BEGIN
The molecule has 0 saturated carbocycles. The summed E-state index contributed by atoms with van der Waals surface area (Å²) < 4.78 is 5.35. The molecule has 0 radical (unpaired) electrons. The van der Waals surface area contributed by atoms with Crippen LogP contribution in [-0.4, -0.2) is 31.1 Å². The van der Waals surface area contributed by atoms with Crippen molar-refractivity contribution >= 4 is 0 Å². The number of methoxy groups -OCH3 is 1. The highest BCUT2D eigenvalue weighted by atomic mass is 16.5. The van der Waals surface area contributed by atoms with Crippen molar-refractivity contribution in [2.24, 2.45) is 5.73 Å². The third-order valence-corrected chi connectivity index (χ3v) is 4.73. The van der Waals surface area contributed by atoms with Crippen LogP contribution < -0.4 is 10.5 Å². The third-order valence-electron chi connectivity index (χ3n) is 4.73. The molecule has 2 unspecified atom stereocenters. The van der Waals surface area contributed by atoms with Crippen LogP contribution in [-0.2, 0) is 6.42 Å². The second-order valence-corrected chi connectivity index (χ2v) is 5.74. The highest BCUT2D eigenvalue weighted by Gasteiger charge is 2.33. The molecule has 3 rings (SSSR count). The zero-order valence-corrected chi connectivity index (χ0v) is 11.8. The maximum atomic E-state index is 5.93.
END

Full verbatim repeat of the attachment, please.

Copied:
The molecule has 0 saturated carbocycles. The summed E-state index contributed by atoms with van der Waals surface area (Å²) < 4.78 is 5.35. The molecule has 0 radical (unpaired) electrons. The van der Waals surface area contributed by atoms with Crippen LogP contribution in [-0.4, -0.2) is 31.1 Å². The van der Waals surface area contributed by atoms with Crippen molar-refractivity contribution >= 4 is 0 Å². The number of methoxy groups -OCH3 is 1. The highest BCUT2D eigenvalue weighted by atomic mass is 16.5. The van der Waals surface area contributed by atoms with Crippen molar-refractivity contribution in [2.24, 2.45) is 5.73 Å². The third-order valence-corrected chi connectivity index (χ3v) is 4.73. The van der Waals surface area contributed by atoms with Crippen LogP contribution < -0.4 is 10.5 Å². The third-order valence-electron chi connectivity index (χ3n) is 4.73. The molecule has 2 unspecified atom stereocenters. The van der Waals surface area contributed by atoms with Crippen LogP contribution in [-0.2, 0) is 6.42 Å². The second-order valence-corrected chi connectivity index (χ2v) is 5.74. The highest BCUT2D eigenvalue weighted by Gasteiger charge is 2.33. The molecule has 3 rings (SSSR count). The zero-order valence-corrected chi connectivity index (χ0v) is 11.8. The maximum atomic E-state index is 5.93.